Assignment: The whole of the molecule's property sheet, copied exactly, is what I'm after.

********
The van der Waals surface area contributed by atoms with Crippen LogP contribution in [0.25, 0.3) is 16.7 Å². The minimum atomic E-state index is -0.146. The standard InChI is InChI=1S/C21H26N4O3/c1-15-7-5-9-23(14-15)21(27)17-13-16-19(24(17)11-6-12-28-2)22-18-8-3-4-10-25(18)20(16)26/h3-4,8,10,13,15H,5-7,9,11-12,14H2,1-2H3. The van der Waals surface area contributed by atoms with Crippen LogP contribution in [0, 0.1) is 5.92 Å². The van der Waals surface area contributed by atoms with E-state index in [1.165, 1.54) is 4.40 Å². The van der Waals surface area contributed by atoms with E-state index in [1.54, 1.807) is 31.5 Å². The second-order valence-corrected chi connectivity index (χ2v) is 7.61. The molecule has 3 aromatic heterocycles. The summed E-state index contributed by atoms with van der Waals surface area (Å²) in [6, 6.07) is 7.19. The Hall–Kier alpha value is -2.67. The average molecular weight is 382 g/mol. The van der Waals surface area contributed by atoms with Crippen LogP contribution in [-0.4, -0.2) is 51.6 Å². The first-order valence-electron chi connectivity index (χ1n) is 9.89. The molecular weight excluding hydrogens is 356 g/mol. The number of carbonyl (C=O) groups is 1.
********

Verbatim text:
The van der Waals surface area contributed by atoms with Crippen LogP contribution in [0.25, 0.3) is 16.7 Å². The minimum atomic E-state index is -0.146. The standard InChI is InChI=1S/C21H26N4O3/c1-15-7-5-9-23(14-15)21(27)17-13-16-19(24(17)11-6-12-28-2)22-18-8-3-4-10-25(18)20(16)26/h3-4,8,10,13,15H,5-7,9,11-12,14H2,1-2H3. The van der Waals surface area contributed by atoms with Crippen LogP contribution in [0, 0.1) is 5.92 Å². The van der Waals surface area contributed by atoms with E-state index in [1.165, 1.54) is 4.40 Å². The van der Waals surface area contributed by atoms with E-state index in [1.54, 1.807) is 31.5 Å². The second-order valence-corrected chi connectivity index (χ2v) is 7.61. The molecule has 3 aromatic heterocycles. The summed E-state index contributed by atoms with van der Waals surface area (Å²) in [6, 6.07) is 7.19. The Hall–Kier alpha value is -2.67. The average molecular weight is 382 g/mol. The van der Waals surface area contributed by atoms with Crippen LogP contribution in [-0.4, -0.2) is 51.6 Å². The first-order valence-electron chi connectivity index (χ1n) is 9.89. The molecular weight excluding hydrogens is 356 g/mol. The number of carbonyl (C=O) groups is 1.